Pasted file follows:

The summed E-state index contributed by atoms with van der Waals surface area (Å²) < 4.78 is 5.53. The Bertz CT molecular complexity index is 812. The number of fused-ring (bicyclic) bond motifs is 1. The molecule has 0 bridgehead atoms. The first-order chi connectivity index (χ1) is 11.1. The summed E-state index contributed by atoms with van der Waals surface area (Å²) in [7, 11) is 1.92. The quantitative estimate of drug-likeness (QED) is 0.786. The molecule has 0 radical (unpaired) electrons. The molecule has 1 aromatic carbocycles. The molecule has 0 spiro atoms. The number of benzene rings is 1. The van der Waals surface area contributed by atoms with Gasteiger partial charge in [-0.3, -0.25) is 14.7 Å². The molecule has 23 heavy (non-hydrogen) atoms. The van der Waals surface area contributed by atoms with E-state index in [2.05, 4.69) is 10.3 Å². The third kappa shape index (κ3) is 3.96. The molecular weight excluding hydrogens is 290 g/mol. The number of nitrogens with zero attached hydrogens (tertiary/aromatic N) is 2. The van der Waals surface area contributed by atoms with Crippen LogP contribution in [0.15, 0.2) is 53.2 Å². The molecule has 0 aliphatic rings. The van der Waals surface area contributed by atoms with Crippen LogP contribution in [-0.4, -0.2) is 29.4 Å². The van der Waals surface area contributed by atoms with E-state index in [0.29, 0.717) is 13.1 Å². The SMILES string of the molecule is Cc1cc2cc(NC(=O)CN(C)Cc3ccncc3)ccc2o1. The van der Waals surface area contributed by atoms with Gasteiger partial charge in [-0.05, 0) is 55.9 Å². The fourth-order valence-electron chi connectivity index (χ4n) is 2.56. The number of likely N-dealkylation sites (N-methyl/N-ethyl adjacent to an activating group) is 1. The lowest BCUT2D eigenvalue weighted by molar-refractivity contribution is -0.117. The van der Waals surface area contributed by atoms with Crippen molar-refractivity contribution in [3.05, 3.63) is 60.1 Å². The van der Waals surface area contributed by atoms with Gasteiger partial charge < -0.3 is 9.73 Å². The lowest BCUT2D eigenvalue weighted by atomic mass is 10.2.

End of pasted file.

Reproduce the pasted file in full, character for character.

The summed E-state index contributed by atoms with van der Waals surface area (Å²) < 4.78 is 5.53. The Bertz CT molecular complexity index is 812. The number of fused-ring (bicyclic) bond motifs is 1. The molecule has 0 bridgehead atoms. The first-order chi connectivity index (χ1) is 11.1. The summed E-state index contributed by atoms with van der Waals surface area (Å²) in [7, 11) is 1.92. The quantitative estimate of drug-likeness (QED) is 0.786. The molecule has 0 radical (unpaired) electrons. The molecule has 1 aromatic carbocycles. The molecule has 0 spiro atoms. The number of benzene rings is 1. The van der Waals surface area contributed by atoms with Gasteiger partial charge in [-0.3, -0.25) is 14.7 Å². The molecule has 23 heavy (non-hydrogen) atoms. The van der Waals surface area contributed by atoms with E-state index in [2.05, 4.69) is 10.3 Å². The third kappa shape index (κ3) is 3.96. The molecular weight excluding hydrogens is 290 g/mol. The number of nitrogens with zero attached hydrogens (tertiary/aromatic N) is 2. The van der Waals surface area contributed by atoms with Crippen LogP contribution in [0.15, 0.2) is 53.2 Å². The molecule has 0 aliphatic rings. The van der Waals surface area contributed by atoms with Crippen LogP contribution in [-0.4, -0.2) is 29.4 Å². The van der Waals surface area contributed by atoms with E-state index in [0.29, 0.717) is 13.1 Å². The SMILES string of the molecule is Cc1cc2cc(NC(=O)CN(C)Cc3ccncc3)ccc2o1. The van der Waals surface area contributed by atoms with Gasteiger partial charge in [-0.05, 0) is 55.9 Å². The fourth-order valence-electron chi connectivity index (χ4n) is 2.56. The number of likely N-dealkylation sites (N-methyl/N-ethyl adjacent to an activating group) is 1. The lowest BCUT2D eigenvalue weighted by molar-refractivity contribution is -0.117. The van der Waals surface area contributed by atoms with Crippen molar-refractivity contribution in [3.05, 3.63) is 60.1 Å². The van der Waals surface area contributed by atoms with Gasteiger partial charge < -0.3 is 9.73 Å². The lowest BCUT2D eigenvalue weighted by atomic mass is 10.2.